An electrical short at the Augusta-Richmond County 911 Center forced officials to reroute calls from main 911 lines to administrative office lines Tuesday afternoon, officials said.
Phil Wasson, the center's director, said that sometime between 2:30 and 3 p.m., while workers were upgrading the center's telephone system, something shorted out, causing the main 911 lines to go out of service for about five minutes.
Mr. Wasson said officials "busied out" the main lines, causing calls to roll over to the center's administrative offices, where dispatchers began to take emergency calls.
He said officials discovered the problem when all the lights near buttons on dispatchers' consoles lit up, which he said signifies a problem in the system.
Mr. Wasson said officials went to a switch to make the main 911 lines busy, then rerouted calls to the administrative lines.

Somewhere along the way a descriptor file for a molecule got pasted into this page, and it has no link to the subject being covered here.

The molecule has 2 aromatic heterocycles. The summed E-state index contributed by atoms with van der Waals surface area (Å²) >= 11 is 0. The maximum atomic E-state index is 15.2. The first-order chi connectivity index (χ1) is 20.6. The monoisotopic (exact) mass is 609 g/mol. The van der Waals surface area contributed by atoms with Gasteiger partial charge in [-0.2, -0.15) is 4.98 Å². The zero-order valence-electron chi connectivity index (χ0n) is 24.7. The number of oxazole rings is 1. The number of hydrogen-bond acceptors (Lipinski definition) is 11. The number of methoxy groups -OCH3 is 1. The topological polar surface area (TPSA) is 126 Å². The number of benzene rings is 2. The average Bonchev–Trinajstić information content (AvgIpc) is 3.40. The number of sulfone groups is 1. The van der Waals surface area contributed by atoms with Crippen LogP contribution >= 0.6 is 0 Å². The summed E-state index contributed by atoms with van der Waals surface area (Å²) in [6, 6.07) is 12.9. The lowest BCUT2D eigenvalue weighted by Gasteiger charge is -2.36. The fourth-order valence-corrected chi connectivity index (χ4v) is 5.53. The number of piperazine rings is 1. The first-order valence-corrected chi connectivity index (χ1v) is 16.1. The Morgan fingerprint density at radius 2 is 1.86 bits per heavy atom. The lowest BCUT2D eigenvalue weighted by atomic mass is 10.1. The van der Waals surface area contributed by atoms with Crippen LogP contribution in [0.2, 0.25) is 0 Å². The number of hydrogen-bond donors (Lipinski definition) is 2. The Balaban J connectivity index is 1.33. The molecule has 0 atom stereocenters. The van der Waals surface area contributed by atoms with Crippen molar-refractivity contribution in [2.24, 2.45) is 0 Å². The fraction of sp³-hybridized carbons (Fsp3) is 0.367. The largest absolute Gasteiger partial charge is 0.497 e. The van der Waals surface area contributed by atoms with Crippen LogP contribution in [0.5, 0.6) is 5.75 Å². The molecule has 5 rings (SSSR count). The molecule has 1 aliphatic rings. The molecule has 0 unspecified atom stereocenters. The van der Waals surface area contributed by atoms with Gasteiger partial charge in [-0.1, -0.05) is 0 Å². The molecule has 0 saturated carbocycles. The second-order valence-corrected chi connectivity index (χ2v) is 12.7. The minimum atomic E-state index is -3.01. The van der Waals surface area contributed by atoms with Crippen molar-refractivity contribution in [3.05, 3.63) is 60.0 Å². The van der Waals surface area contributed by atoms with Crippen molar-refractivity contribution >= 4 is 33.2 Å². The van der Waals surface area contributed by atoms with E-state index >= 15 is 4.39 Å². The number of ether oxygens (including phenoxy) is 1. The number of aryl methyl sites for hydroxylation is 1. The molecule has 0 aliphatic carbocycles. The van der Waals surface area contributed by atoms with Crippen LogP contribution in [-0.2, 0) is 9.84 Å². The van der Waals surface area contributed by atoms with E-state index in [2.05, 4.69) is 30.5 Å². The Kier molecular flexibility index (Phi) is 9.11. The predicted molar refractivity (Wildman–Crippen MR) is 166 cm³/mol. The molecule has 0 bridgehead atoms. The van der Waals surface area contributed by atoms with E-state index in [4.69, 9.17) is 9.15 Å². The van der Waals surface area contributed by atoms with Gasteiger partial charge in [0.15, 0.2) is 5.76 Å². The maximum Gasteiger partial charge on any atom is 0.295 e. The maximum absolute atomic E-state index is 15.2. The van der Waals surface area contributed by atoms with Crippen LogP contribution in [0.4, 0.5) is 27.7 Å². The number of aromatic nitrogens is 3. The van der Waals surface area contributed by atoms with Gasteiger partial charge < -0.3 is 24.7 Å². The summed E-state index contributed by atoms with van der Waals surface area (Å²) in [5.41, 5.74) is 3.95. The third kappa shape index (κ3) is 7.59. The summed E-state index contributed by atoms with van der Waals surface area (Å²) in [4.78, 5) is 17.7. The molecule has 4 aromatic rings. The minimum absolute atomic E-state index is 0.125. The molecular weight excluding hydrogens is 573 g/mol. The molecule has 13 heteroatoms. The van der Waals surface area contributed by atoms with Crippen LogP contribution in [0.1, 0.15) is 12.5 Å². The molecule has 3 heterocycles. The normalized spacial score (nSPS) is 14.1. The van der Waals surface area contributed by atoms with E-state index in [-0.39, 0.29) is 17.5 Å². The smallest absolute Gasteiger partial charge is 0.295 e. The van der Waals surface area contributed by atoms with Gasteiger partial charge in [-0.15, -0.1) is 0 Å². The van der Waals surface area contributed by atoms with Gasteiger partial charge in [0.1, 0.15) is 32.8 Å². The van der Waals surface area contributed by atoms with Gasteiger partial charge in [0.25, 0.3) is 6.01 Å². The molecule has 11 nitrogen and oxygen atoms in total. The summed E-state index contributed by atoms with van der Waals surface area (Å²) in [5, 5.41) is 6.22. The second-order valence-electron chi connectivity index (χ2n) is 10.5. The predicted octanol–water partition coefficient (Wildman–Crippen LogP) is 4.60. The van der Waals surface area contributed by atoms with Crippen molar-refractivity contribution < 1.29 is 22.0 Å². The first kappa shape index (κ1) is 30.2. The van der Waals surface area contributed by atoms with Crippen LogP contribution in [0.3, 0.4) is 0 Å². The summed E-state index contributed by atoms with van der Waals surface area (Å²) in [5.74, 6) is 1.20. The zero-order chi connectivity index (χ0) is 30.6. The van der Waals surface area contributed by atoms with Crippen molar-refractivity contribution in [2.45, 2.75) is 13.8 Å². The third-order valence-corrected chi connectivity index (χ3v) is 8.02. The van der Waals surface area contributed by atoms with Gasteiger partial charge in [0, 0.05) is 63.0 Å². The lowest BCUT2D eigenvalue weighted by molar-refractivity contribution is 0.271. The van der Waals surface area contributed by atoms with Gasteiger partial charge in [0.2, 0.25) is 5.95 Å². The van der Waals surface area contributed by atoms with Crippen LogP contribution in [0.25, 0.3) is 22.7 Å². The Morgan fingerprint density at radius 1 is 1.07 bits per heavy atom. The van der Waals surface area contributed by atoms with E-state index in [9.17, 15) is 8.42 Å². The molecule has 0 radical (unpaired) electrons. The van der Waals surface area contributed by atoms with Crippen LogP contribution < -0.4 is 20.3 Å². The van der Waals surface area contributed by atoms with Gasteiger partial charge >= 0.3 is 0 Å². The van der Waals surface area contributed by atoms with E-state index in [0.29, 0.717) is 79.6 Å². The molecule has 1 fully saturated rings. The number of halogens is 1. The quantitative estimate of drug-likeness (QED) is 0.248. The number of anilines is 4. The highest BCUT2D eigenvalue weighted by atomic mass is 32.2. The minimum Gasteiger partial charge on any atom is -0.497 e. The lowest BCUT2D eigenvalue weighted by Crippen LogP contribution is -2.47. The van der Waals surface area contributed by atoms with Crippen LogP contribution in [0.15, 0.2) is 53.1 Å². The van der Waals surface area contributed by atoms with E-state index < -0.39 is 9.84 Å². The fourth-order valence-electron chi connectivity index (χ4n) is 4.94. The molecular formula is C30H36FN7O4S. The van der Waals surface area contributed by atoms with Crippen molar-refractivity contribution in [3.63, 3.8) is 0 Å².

He said he was not sure how long it was between the time the problem happened and when the calls were rerouted, and said there was a potential for someone to get a busy signal during that short period, though he said had not received reports of any callers who couldn't get through.
Mr. Wasson said his agency notified the Richmond County Sheriff's Office, the Augusta-Richmond County Fire Department and Rural/Metro EMS of the problem.
He said five main 911 lines were restored later in the afternoon, and said the upgrade was part of a plan to be compliant with the next generation of cellular telephones that would, depending on the phone vendor, allow dispatchers to use the Global Positioning System to geographically locate emergency callers.
According to the Federal Communications Commission, this function, called Phase II of wireless Enhanced 911, is to be completed nationwide by the end of 2005.
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